Books I Liked in 2018

Before we get to the list, some warnings:

  • I mainly read fiction, so if that’s not your thing, most of this list won’t work for you.

  • I mainly read books that have come out in the last year, so if you’re a lover of 18th century novels, most of this list won’t work for you.

  • I have a very quick trigger finger, so if a book isn’t doing it for me after 40-50 pages, I’m out. As a result, I probably miss out on a lot of really good books.

  • This list is divided into three tiers, but to be clear, they’re all really good books and worth checking out if your taste in books is similar to mine.

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  • Social Creature by Tara Burton: This is probably a binary book: either you love it or hate it. I loved it: probably more than anything else I read this year.

  • My Year of Rest and Relaxation by Ottessa Moshfegh: Same as above.

  • A Terrible Country by Keith Gessen: How Gessen weaved his hatred of Russia and his love for it in one very entertaining novel is still beyond me, but he did and it was great.

  • The Mars Room by Rachel Kushner: Nothing she ever writes again may be as good as The Flamethrowers, and to be clear, this book is really depressing (halfway through, a friend of mine texted, “Does it get better?” No. It does not.), but still exceptionally good.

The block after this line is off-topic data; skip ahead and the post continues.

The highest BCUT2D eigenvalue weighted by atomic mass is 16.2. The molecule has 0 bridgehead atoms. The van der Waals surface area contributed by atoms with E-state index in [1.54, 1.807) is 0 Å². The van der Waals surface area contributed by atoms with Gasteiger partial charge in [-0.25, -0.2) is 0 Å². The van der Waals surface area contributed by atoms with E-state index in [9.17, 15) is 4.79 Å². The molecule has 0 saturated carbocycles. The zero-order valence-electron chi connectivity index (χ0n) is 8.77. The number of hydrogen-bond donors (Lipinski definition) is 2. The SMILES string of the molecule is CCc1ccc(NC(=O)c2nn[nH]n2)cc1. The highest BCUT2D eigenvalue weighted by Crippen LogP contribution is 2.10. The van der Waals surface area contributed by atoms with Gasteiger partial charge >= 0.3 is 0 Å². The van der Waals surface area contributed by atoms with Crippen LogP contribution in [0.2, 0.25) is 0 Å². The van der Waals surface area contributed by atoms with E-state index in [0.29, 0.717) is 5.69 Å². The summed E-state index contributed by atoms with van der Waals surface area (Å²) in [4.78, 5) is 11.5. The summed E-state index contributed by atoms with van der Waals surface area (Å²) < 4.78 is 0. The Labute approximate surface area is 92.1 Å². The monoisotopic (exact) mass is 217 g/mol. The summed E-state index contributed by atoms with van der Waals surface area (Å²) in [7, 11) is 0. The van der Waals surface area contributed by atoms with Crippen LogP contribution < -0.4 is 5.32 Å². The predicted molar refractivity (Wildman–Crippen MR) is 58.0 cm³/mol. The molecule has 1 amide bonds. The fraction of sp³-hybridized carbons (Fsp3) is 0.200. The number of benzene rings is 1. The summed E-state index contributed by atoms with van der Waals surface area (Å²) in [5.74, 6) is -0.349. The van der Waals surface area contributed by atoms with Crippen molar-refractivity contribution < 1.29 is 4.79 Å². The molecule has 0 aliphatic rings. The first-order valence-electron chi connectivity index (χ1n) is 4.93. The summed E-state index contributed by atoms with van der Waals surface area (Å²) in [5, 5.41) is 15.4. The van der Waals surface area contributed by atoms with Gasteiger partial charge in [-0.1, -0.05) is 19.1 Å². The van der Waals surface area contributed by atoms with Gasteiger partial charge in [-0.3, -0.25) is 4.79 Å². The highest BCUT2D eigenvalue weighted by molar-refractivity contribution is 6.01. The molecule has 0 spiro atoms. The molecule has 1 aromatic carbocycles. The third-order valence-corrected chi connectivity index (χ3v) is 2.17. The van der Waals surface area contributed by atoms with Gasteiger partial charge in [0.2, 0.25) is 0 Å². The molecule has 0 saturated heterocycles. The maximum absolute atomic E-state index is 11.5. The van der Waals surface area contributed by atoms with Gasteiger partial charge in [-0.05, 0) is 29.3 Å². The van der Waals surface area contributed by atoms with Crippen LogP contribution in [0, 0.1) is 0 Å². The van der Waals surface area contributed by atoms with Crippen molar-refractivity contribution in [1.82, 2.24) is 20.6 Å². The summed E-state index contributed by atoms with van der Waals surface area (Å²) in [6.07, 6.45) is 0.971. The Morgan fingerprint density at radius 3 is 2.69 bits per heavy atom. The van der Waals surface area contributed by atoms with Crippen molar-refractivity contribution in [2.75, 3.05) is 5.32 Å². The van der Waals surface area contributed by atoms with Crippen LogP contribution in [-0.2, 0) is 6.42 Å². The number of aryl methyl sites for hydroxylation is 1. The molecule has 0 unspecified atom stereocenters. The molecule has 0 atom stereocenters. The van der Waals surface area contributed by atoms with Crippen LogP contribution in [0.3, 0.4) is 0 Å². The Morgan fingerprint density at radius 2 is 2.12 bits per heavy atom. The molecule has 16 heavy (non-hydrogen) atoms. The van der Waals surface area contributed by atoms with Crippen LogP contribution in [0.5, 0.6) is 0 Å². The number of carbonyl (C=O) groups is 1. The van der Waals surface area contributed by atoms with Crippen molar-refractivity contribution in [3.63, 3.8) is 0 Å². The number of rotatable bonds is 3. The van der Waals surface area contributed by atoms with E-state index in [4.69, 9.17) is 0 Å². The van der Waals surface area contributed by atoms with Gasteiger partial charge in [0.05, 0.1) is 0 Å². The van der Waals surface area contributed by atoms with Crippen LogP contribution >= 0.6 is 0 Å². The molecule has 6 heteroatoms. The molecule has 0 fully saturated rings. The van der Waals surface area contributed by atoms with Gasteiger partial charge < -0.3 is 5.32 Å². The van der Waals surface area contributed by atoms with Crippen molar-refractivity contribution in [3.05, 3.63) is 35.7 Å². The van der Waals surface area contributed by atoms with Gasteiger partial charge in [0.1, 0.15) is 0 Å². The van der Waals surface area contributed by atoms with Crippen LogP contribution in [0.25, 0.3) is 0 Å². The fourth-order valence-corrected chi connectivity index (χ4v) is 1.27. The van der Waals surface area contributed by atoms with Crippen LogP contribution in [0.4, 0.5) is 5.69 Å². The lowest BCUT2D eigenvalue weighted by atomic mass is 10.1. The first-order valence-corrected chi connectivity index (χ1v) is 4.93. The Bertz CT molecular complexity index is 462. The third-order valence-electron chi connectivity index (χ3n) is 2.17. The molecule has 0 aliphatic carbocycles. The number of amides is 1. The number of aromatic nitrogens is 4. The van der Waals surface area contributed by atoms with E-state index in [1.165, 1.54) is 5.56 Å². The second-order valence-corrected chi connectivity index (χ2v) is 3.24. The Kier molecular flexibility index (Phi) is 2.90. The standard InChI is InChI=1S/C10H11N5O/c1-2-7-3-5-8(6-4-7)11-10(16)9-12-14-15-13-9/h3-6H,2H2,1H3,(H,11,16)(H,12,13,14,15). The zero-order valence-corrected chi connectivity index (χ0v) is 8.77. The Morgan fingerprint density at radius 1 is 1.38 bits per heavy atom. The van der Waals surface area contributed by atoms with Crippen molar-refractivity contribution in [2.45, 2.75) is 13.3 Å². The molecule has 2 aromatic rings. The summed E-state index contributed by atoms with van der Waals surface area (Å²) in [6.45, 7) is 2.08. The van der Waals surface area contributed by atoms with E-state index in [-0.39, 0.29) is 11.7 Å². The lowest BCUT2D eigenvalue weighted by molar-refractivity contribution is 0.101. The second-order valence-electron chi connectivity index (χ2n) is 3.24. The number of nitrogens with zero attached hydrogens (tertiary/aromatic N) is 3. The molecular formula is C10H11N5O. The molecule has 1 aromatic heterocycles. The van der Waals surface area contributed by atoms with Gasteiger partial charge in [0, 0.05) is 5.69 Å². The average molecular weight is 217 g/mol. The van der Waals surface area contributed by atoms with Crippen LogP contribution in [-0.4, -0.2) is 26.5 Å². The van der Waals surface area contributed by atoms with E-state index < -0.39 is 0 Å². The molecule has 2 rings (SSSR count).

• Early Work by Andrew Martin: When you devour a book about truly unlikable people, it must be really well written.

  • Bad Blood by John Carreyrou: Beyond all the usual accolades this book has received, the narrative structure was also really interesting, starting in the third person and then switching to the first person around 2/3rds in.

  • Conspiracy by Ryan Holiday: Here’s how you know this one is good: Jordan, who runs our fund, doesn’t read books. He didn’t even read my book. But he loved this one.

  • City of Thieves by David Benioff: I was listening to a podcast with the great Brian Koppelman, he recommended it and he was right. Not a new book but a really great one.

  • King Zeno by Nathaniel Rich: If you love kind of zany, picaresque New Orleans novels, this one fits the mold perfectly.

  • Panorama by Steve Kistulentz: Just a really well written story where the characters are interesting but also feel very real, flawed and human.

  • The Middleman by Olen Steinhauer: First book I read by Steinhauer, but not the last (started the Milo Weaver series shortly after finishing The Middleman). Great spy/ intrigue novel.

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  • Ali: A Life by Jonathan Eig: Somehow, as time goes by, the Greatest just gets more and more interesting. Wonder what he would have made of Trump.

  • Boom Town by Sam Anderson: If you like urban planning, political history and basketball, this book is for you. (And you’ll know exponentially more about Oklahoma City than you ever expected).

  • Springfield Confidential by Mike Reiss: Got me back into The Simpsons. Then listened to it with the kids on audiobook. They loved it even more than I did.

  • Anything is Possible by Elizabeth Strout: Harper and I had a long trip home from San Miguel de Allende, I didn’t like any of the books I brought with me, she recommended Strout and it ended up being a great day.